It’s nominally about Spiritual Seeking, Buddhism, and Sufism, the mystical branch of Islam.
It follows the adventures of the main character, whose full name is Mohammad Siddhartha O’Leary (and who likes to be called, in fact insists on being called, simply Sid), whose parents were Pakistani and Irish, and who met at a Buddhist meditation seminar. Sid is going through a bit of a mid-life crisis, and finds himself compelled to go on a Quest.
The novel is inspired a bit by the famous novel Siddhartha, by Herman Hesse, about spiritual seeking, and a bit by the novel “The Lost Horizon” by James Hilton, which is about finding a Shangri La and was inspired by the Hunza region of Kashmir in Pakistan.
Sid takes place in the modern world and asks the question, is there really a literal answer to the questions that Buddha went to seek – i.e. is there a literal answer to the problems of Sickness, Old Age, and Death? If so, how would we find it today?
It also poses an important question: Do we need to turn to teachers to find our spiritual path – or is it something we can find on our own?
In the novel, Sid, while learning about the life of the Buddha and the Prophet Mohammad during his own search for enlightenment ends up in the mountains of Kashmir with a surprising dilemma.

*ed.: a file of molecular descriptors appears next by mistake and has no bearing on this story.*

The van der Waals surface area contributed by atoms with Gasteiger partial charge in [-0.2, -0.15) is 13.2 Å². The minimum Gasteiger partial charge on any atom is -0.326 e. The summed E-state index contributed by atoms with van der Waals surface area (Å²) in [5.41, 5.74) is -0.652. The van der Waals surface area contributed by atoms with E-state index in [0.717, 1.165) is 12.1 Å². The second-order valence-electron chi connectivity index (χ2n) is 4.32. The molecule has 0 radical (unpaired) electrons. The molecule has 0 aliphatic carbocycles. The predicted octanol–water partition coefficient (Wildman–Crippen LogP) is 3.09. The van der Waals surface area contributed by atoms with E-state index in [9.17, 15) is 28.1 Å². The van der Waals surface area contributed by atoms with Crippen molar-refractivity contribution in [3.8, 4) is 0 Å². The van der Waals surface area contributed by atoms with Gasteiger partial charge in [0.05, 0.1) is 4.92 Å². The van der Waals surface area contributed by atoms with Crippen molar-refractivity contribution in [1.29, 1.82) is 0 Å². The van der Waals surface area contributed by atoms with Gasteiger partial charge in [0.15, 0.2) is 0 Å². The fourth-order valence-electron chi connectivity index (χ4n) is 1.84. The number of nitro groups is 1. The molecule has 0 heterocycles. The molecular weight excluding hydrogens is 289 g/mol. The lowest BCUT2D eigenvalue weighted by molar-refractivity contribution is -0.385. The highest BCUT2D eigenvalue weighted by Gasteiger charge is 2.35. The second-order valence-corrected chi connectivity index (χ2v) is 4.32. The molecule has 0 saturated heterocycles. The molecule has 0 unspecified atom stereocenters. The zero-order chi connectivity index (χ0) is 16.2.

There aren’t many books that are about both Buddhism and Islam – for good reason: at a simple glance the religions seem very far apart. But if you look closer, particularly in Pakistan, where tombs of Sufi saints are commonplace, you start to see similarities in mystical/experiential traditions.
Sufism, though not an organized sect of Islam, refers to many sects of Islamists which emphasize personal experience over simple ritual. Sufi sects were led by iconoclasts like Jalaladin Rumi (who is well known in the west for his poetry), Ibn El Arabi (who is not so well known in the west), and Lal Shabhaz Qalander (who is virtually unknown outside of Pakistan), among others.
Anyways, that’s what the novel is about. I felt compelled to start writing it last year when I took a walking tour in Ireland (what a beautiful country) and when I visited Pakistan during December of last year, the novel took an important turn. [Yes, both countries play a big role in the novel].
Now that it’s “done”, when should you expect to be able to read it?
Well, if there’s one industry that recognizes small, quality projects even less than the traditional film industry, and is even slower, it would be the traditional publishing industry...so keep your fingers crossed - i'm sure it'll happen within this lifetime.
Ranjan Is Dead … Long Live Ranjan!
Speaking of religion and Death, I received some news that struck me very hard today. I guess Facebook is good for something other than making money for app developers, since several of my old college friends sent me messages on Facebook.